What is needed to tackle Flood Risk in the UK?

Posted: 15.11.2019

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Author: Liz Sharp, Senior Lecturer at the Department of Urban Studies and Planning,

University of Sheffield



When even Boris Johnson interprets last week’s severe flooding as a probable consequence of climate change, it is a sign that everyone is recognising that the weather is becoming weird.  With the promise of more periods of intense rainfall in years to come, what do we need to do to protect ourselves more from flooding in the future?


One of Boris’s answers was to spend more money on flood defence.  While undoubtedly more money is needed, the extent to which it should solely be directed to flood defence is questionable.  Flood defence involves things like flood walls that protect particular communities against rising flood waters. As some residents from Doncaster argued in relation to the new upstream defences at Meadowhall, flood defence can just switch the flood from one place to another.  By channelling water downstream, they suggested, Meadowhall’s defences meant downstream Doncaster had a more severe flood. It is certainly true defending one place from a flood does shift the flood to another location.  Hence, while flood defences are important and useful for protecting the assets we value most, it is also crucial to think about on whom the flood costs will fall.


Whereas flood defence will only help particular communities, investments that reduce the extent of flooding by slowing the flow can help everyone downstream.  


Over the past ten years huge changes have been made in relation to the understanding and use of natural flood management.  Increasingly our uplands are being recognised as having an important function in holding the water back.  Drainage ditches and other features enabling agricultural use have been removed and replaced by small dams and other natural flood risk management measures to enrich our naturally wet upland ecosystems and to slow the flow.  As it happens, by doing so we are also increasing the extent of peatlands and hence helping carbon storage too. 


It is also important to slow the flow in our urban areas, in both public and private space.   Councils are increasingly recognising that they can use parts of parks, pavements or even current roadways can be partially repurposed to green areas that also hold water at times of flooding.  Of course, it means that land we currently use in one way must be partially or completely given up for other uses – so a football field might be sacrificed for occasional flood storage, or parking spots lost for a new raingarden.  We can also be supported to make private choices that help to slow the flow.  Is your roof water channelled into a rain-barrel, for example, and does this overflow into a wet part of your garden, or into the sewer?   Though no single householder can make a big difference to the total flow, all householders acting together can make a difference.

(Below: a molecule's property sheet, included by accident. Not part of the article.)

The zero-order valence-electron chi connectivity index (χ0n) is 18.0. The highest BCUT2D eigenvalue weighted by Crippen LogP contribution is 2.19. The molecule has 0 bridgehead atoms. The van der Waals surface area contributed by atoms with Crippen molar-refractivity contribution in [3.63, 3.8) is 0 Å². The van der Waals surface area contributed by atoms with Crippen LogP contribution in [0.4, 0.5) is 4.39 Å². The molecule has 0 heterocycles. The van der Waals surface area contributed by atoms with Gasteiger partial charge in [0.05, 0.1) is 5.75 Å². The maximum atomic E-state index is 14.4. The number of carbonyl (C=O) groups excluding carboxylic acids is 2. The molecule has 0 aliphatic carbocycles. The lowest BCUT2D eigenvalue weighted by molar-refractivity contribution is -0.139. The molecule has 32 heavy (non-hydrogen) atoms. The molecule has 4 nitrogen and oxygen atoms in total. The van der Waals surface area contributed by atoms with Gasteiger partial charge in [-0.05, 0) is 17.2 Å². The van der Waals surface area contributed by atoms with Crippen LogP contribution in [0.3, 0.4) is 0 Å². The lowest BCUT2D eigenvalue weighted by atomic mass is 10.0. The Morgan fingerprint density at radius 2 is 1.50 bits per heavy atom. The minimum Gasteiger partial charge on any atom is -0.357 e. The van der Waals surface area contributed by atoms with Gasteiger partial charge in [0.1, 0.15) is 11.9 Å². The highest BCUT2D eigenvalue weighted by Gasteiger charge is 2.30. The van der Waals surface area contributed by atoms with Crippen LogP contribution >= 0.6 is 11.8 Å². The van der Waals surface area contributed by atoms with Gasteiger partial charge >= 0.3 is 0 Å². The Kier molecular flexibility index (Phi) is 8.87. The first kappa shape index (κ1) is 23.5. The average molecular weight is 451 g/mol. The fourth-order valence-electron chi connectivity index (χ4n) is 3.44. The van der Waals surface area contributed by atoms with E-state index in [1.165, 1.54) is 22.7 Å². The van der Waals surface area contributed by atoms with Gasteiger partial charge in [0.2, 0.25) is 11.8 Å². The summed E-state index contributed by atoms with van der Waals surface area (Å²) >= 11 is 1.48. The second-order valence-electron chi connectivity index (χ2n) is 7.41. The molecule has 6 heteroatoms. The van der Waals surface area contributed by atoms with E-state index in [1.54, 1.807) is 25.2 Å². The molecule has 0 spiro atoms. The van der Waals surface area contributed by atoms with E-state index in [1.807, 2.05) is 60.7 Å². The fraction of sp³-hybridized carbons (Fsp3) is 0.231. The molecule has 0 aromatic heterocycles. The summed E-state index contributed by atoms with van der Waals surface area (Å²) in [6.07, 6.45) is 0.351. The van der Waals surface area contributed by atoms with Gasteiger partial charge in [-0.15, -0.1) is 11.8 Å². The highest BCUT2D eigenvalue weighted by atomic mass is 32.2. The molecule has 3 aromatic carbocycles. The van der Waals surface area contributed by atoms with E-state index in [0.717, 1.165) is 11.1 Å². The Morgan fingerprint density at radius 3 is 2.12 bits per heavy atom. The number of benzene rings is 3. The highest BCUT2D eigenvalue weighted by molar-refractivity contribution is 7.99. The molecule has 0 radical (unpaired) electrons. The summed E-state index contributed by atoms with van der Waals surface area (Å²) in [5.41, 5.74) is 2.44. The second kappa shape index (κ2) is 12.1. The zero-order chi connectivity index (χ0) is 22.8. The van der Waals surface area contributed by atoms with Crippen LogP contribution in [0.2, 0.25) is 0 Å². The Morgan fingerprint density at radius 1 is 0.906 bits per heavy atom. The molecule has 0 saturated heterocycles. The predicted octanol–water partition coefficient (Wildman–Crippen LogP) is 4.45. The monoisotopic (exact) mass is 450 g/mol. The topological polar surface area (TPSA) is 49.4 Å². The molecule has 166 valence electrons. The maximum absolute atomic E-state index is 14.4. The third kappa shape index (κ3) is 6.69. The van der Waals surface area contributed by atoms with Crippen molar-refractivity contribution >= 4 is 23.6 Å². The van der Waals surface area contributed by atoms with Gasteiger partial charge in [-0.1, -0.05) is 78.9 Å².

Not all floods will be mitigated so it is also crucial that those at flood risk prepare and seek to protect themselves.  We often hear demand for Councils to supply sandbags at times of flooding, but sandbags are relatively ineffective compared to flood gates and other simple flood resilience measures that can be crucial in protecting homes from small floods. Careful interior design also reduces the harm caused by floods, by situating plug sockets halfway up the wall, for example, or ensuring floors are concrete or tiles and can be easily washed down (rather than fitted carpets or wood that will need to be thrown out).  People living in locations at risk of flooding should also sign up for flood warnings, and each family should have a flood plan, a clear idea about what needs to done if there is a flood warning and limited time available to protect your family and your possessions. 


One of the difficulties of making these changes happen is that the water organisations – Councils, the water companies and the Environment Agency - have been previously primarily focused on the engineering of effective water services.  The organisations are not focused on working closely with others to mobilise and coordinate action, and more experimentation and efforts are needed to explore how these processes can best be supported.  As a route to helping these processes, my team are currently undertaking research to look at how mobilisation in relation to water is organised. 


One of the big challenges for local authorities addressing flood risk is the pressure to release land for new homes.  Though Councils try to avoid providing land in flood vulnerable locations, sometimes these are the only spaces available. And perhaps what is needed is a change of attitude? It is perfectly possible to build in the flood plain as long as what is built is resilient to floods, for example, having less valuable ‘floodable’ space on a flood-vulnerable ground floor.  It is these different ways  of building that could enable  us to continue to develop and change while avoiding increases in flooding. 


All of this is of limited comfort to the individuals of Fishlake and other Yorkshire towns who will be visiting their flood ravaged homes this week.  Flood vulnerable locations are often occupied by less wealthy members of our society.  Evidence from Hull and other locations flooded in 2007 indicate that it will take many months if not years for people’s lives to return to normal, and that for some, the floods will take a significant toll on their mental as well as their physical health.  While it is undoubtedly true that the flood authorities cannot promise to protect everyone from flooding, the events of last week raise some important questions over whether and how we should be supporting slowing the flow and flood protection, particularly in neighbourhoods including many vulnerable people with limited resources.